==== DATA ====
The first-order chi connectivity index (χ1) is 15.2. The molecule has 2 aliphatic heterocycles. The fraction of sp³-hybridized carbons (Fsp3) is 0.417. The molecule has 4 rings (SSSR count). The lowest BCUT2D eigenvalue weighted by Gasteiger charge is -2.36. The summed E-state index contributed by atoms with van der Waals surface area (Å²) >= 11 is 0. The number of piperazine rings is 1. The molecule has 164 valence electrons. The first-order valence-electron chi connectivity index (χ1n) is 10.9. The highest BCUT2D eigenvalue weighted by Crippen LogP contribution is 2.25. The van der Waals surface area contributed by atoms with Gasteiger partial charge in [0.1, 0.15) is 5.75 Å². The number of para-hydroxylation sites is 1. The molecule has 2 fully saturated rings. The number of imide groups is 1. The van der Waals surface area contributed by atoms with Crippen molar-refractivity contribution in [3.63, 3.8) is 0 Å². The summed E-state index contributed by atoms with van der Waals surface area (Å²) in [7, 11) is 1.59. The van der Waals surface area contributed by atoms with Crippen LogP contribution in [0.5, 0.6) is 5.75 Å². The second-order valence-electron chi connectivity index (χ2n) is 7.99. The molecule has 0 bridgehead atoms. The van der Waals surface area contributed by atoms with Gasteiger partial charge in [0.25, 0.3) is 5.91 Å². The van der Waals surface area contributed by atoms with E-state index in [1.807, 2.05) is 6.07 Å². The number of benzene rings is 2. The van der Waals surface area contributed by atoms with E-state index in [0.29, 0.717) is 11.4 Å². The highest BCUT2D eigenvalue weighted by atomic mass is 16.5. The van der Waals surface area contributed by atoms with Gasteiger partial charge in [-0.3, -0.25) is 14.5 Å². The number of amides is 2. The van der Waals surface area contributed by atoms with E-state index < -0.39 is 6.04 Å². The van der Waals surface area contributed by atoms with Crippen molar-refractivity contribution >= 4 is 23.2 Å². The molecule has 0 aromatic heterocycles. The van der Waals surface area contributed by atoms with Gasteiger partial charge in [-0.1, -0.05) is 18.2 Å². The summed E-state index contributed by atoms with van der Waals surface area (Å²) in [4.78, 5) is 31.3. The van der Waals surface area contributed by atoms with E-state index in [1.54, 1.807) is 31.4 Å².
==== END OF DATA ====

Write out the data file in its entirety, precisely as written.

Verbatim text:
The first-order chi connectivity index (χ1) is 15.2. The molecule has 2 aliphatic heterocycles. The fraction of sp³-hybridized carbons (Fsp3) is 0.417. The molecule has 4 rings (SSSR count). The lowest BCUT2D eigenvalue weighted by Gasteiger charge is -2.36. The summed E-state index contributed by atoms with van der Waals surface area (Å²) >= 11 is 0. The number of piperazine rings is 1. The molecule has 164 valence electrons. The first-order valence-electron chi connectivity index (χ1n) is 10.9. The highest BCUT2D eigenvalue weighted by Crippen LogP contribution is 2.25. The van der Waals surface area contributed by atoms with Gasteiger partial charge in [0.1, 0.15) is 5.75 Å². The number of para-hydroxylation sites is 1. The molecule has 2 fully saturated rings. The number of imide groups is 1. The van der Waals surface area contributed by atoms with Crippen molar-refractivity contribution in [3.63, 3.8) is 0 Å². The summed E-state index contributed by atoms with van der Waals surface area (Å²) in [7, 11) is 1.59. The van der Waals surface area contributed by atoms with Crippen LogP contribution in [0.5, 0.6) is 5.75 Å². The second-order valence-electron chi connectivity index (χ2n) is 7.99. The molecule has 0 bridgehead atoms. The van der Waals surface area contributed by atoms with Gasteiger partial charge in [0.25, 0.3) is 5.91 Å². The van der Waals surface area contributed by atoms with E-state index in [1.807, 2.05) is 6.07 Å². The number of benzene rings is 2. The van der Waals surface area contributed by atoms with E-state index in [0.29, 0.717) is 11.4 Å². The highest BCUT2D eigenvalue weighted by atomic mass is 16.5. The van der Waals surface area contributed by atoms with Gasteiger partial charge in [-0.3, -0.25) is 14.5 Å². The number of amides is 2. The van der Waals surface area contributed by atoms with E-state index < -0.39 is 6.04 Å². The van der Waals surface area contributed by atoms with Crippen molar-refractivity contribution >= 4 is 23.2 Å². The molecule has 0 aromatic heterocycles. The van der Waals surface area contributed by atoms with Gasteiger partial charge in [-0.1, -0.05) is 18.2 Å². The summed E-state index contributed by atoms with van der Waals surface area (Å²) in [4.78, 5) is 31.3. The van der Waals surface area contributed by atoms with E-state index in [1.54, 1.807) is 31.4 Å².